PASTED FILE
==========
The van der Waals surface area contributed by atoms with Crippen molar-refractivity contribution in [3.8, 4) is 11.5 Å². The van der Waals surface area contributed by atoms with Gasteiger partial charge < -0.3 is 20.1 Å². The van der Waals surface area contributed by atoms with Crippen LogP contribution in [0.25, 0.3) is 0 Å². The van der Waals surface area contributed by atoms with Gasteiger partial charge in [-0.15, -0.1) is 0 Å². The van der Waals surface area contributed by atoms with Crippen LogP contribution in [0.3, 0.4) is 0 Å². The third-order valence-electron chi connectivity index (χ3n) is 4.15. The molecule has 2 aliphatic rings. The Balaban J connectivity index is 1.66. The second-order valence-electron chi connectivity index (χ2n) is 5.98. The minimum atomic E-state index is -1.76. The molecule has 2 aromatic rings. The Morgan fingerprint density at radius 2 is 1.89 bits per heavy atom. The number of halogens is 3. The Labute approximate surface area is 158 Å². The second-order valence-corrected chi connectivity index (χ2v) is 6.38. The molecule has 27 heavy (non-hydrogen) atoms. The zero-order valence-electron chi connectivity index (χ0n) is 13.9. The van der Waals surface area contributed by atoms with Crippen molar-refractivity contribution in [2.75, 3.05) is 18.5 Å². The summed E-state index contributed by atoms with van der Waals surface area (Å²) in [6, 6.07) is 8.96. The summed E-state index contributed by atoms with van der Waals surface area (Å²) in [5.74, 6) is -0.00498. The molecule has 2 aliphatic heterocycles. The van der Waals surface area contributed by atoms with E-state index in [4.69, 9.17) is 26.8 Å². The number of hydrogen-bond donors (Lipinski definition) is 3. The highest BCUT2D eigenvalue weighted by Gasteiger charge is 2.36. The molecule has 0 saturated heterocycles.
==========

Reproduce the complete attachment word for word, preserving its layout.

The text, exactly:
The van der Waals surface area contributed by atoms with Crippen molar-refractivity contribution in [3.8, 4) is 11.5 Å². The van der Waals surface area contributed by atoms with Gasteiger partial charge < -0.3 is 20.1 Å². The van der Waals surface area contributed by atoms with Crippen LogP contribution in [0.25, 0.3) is 0 Å². The van der Waals surface area contributed by atoms with Gasteiger partial charge in [-0.15, -0.1) is 0 Å². The van der Waals surface area contributed by atoms with Crippen LogP contribution in [0.3, 0.4) is 0 Å². The third-order valence-electron chi connectivity index (χ3n) is 4.15. The molecule has 2 aliphatic rings. The Balaban J connectivity index is 1.66. The second-order valence-electron chi connectivity index (χ2n) is 5.98. The minimum atomic E-state index is -1.76. The molecule has 2 aromatic rings. The Morgan fingerprint density at radius 2 is 1.89 bits per heavy atom. The number of halogens is 3. The Labute approximate surface area is 158 Å². The second-order valence-corrected chi connectivity index (χ2v) is 6.38. The molecule has 27 heavy (non-hydrogen) atoms. The zero-order valence-electron chi connectivity index (χ0n) is 13.9. The van der Waals surface area contributed by atoms with Crippen molar-refractivity contribution in [2.75, 3.05) is 18.5 Å². The summed E-state index contributed by atoms with van der Waals surface area (Å²) in [6, 6.07) is 8.96. The summed E-state index contributed by atoms with van der Waals surface area (Å²) in [5.74, 6) is -0.00498. The molecule has 2 aliphatic heterocycles. The van der Waals surface area contributed by atoms with E-state index in [4.69, 9.17) is 26.8 Å². The number of hydrogen-bond donors (Lipinski definition) is 3. The highest BCUT2D eigenvalue weighted by Gasteiger charge is 2.36. The molecule has 0 saturated heterocycles.